The fire was visible as far away as Fullerton, with the thick black smoke rising hundreds of feet into the night sky. Some residents reported hearing a large boom in the area when the fire broke out just before 11 p.m. in the 2300 block of East 223rd Street.
"Like a big boom and a rumble. We do live pretty close to the train tracks, there are a couple of refineries that are very near us," resident Buster Cates said. "It's kind of hard to know what to do when you hear that. Do you stay inside, do you grab your family and run?"
Both sides of the 405 Freeway and some surrounding streets were temporarily shut down in the area, but were later reopened.
The refinery's own firefighters were on scene fighting the blaze and working to depressurize the system, while units from the Los Angeles County Fire Department arrived to assist.
The county fire department said there was an explosion before the fire broke out in a cooling tower at the refinery.
REFINERY FIRE | FS36 | #Carson | An explosion preceded fire in a cooling tower at the Marathon Refinery. Marathon personal keeping flames in check via fixed ground monitors while they work to depressurize the system. LACOFD assisting.— L.A. County Fire Department (@LACoFDPIO) February 26, 2020
Personnel from the refinery kept the flames in check through "fixed ground monitors," the department said.
Some flames were still visible by 6 a.m. Wednesday, but fire officials said that was part of a normal process called flaring operations.
"This is a standard engineering practice in refinery during the processing of different chemicals that are being distilled here," L.A. County Fire spokesperson Tony Imbrenda said. "There is off-gasing going on, and that gas, rather than being released into the atmosphere, is actually burned off before it gets released so that it really takes all of the dangerous constituents out of the gas before it makes its way into the environment."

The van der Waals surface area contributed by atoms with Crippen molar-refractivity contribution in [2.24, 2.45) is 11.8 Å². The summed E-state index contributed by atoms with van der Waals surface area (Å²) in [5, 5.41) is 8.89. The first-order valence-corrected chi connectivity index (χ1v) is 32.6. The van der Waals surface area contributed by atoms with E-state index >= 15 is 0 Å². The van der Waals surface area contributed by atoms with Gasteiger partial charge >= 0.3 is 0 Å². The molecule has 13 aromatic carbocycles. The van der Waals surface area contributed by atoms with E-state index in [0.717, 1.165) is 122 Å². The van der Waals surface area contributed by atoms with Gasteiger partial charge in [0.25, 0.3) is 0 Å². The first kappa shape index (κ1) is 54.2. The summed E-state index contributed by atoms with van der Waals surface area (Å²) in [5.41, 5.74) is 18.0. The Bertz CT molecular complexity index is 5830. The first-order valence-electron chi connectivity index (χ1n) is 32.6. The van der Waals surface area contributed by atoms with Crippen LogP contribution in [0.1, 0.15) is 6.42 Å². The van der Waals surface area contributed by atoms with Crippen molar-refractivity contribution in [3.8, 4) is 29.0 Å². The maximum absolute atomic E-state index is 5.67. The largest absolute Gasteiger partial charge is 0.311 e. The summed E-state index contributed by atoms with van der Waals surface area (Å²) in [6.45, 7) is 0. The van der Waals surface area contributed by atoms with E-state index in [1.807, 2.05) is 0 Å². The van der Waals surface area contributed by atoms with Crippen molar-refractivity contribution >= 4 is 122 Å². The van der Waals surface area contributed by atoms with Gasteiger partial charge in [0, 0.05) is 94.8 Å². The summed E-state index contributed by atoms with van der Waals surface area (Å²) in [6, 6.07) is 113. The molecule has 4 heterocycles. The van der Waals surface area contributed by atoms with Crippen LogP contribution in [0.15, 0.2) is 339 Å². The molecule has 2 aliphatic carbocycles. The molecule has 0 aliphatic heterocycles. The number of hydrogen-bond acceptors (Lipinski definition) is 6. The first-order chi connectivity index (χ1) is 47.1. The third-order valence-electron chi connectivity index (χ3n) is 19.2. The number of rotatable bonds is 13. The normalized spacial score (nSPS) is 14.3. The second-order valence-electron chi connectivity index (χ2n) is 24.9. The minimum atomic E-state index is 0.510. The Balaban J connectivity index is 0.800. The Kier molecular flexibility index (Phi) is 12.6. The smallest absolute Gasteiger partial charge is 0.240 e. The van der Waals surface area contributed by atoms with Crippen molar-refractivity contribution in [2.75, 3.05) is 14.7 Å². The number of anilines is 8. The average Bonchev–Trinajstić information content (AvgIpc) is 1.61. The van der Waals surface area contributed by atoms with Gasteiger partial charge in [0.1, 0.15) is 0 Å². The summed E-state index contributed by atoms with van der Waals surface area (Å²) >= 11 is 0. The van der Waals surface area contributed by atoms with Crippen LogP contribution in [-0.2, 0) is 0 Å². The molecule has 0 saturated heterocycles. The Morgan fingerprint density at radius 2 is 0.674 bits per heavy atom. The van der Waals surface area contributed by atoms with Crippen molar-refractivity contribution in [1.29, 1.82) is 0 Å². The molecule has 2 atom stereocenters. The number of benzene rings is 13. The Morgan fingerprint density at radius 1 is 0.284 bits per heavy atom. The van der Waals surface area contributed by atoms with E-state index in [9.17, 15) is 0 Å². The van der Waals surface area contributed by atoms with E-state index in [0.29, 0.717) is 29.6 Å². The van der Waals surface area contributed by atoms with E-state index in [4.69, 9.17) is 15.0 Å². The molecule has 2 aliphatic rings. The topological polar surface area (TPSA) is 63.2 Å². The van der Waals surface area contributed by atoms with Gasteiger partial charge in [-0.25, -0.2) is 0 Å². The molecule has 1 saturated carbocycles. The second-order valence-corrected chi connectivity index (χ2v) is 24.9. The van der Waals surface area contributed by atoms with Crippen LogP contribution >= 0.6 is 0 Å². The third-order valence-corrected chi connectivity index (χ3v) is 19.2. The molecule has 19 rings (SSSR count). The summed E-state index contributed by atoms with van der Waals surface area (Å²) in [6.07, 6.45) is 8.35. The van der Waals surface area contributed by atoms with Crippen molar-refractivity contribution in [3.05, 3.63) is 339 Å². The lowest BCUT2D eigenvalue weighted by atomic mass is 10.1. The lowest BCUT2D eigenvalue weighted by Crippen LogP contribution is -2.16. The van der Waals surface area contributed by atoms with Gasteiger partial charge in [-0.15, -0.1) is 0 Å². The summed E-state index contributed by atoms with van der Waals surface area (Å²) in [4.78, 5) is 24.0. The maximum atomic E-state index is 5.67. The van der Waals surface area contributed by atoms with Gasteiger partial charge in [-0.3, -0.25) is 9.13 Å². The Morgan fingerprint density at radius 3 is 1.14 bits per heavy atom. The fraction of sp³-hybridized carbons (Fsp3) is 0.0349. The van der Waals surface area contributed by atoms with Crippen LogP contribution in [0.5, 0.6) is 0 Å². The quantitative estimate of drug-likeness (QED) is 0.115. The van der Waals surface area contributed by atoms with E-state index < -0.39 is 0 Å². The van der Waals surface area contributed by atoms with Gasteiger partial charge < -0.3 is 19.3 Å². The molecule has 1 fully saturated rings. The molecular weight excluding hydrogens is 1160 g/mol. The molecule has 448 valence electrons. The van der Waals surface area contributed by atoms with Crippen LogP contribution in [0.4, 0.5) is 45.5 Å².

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Imbrenda added that people in the area do not need to worry about respiratory hazards, but recommended residents stay indoors and keep windows closed.
A safety officer at the refinery stated perimeter monitors did not detect harmful products in the air coming from the location due to the fire.
"Residual pressure from remaining flammable gas is still contributing to limited fire activity. Engineers continue work to isolate fuel sources," L.A. County Fire Department tweeted at about 2:15 a.m. Tuesday as they continued making progress on the blaze overnight.
There were no reports of injuries.
"Everybody came out of this thing unscathed, fortunately. Very dangerous incident, we had a significant fireball when our units arrived here. So our tactics, our drilling, our preparation for these types of incident really paid dividends," Imbrenda said.
The cause of the explosion remains under investigation, but officials say flammable gas came into contact with pressurized equipment. No additional information was released.
The Marathon refinery is believed to be the largest on the West Coast, processing some 363,000 barrels per day.